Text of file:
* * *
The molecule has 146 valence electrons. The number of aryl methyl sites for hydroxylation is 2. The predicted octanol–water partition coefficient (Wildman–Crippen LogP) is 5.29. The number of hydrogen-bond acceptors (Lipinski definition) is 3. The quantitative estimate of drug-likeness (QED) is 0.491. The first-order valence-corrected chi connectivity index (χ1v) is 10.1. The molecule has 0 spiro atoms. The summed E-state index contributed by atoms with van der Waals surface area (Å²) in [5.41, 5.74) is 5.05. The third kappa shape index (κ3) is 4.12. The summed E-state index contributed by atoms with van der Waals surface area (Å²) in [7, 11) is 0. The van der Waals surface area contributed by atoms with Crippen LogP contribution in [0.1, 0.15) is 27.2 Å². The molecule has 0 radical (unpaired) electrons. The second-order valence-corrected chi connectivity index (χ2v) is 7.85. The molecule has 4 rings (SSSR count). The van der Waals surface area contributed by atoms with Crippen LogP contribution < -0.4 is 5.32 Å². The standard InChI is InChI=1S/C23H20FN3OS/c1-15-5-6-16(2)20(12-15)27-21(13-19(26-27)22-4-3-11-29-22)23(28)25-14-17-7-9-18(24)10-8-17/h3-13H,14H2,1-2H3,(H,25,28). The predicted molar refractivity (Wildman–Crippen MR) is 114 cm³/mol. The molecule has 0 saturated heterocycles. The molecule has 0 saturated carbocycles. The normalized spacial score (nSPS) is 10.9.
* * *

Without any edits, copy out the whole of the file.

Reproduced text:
The molecule has 146 valence electrons. The number of aryl methyl sites for hydroxylation is 2. The predicted octanol–water partition coefficient (Wildman–Crippen LogP) is 5.29. The number of hydrogen-bond acceptors (Lipinski definition) is 3. The quantitative estimate of drug-likeness (QED) is 0.491. The first-order valence-corrected chi connectivity index (χ1v) is 10.1. The molecule has 0 spiro atoms. The summed E-state index contributed by atoms with van der Waals surface area (Å²) in [5.41, 5.74) is 5.05. The third kappa shape index (κ3) is 4.12. The summed E-state index contributed by atoms with van der Waals surface area (Å²) in [7, 11) is 0. The van der Waals surface area contributed by atoms with Crippen LogP contribution in [0.1, 0.15) is 27.2 Å². The molecule has 0 radical (unpaired) electrons. The second-order valence-corrected chi connectivity index (χ2v) is 7.85. The molecule has 4 rings (SSSR count). The van der Waals surface area contributed by atoms with Crippen LogP contribution < -0.4 is 5.32 Å². The standard InChI is InChI=1S/C23H20FN3OS/c1-15-5-6-16(2)20(12-15)27-21(13-19(26-27)22-4-3-11-29-22)23(28)25-14-17-7-9-18(24)10-8-17/h3-13H,14H2,1-2H3,(H,25,28). The predicted molar refractivity (Wildman–Crippen MR) is 114 cm³/mol. The molecule has 0 saturated heterocycles. The molecule has 0 saturated carbocycles. The normalized spacial score (nSPS) is 10.9.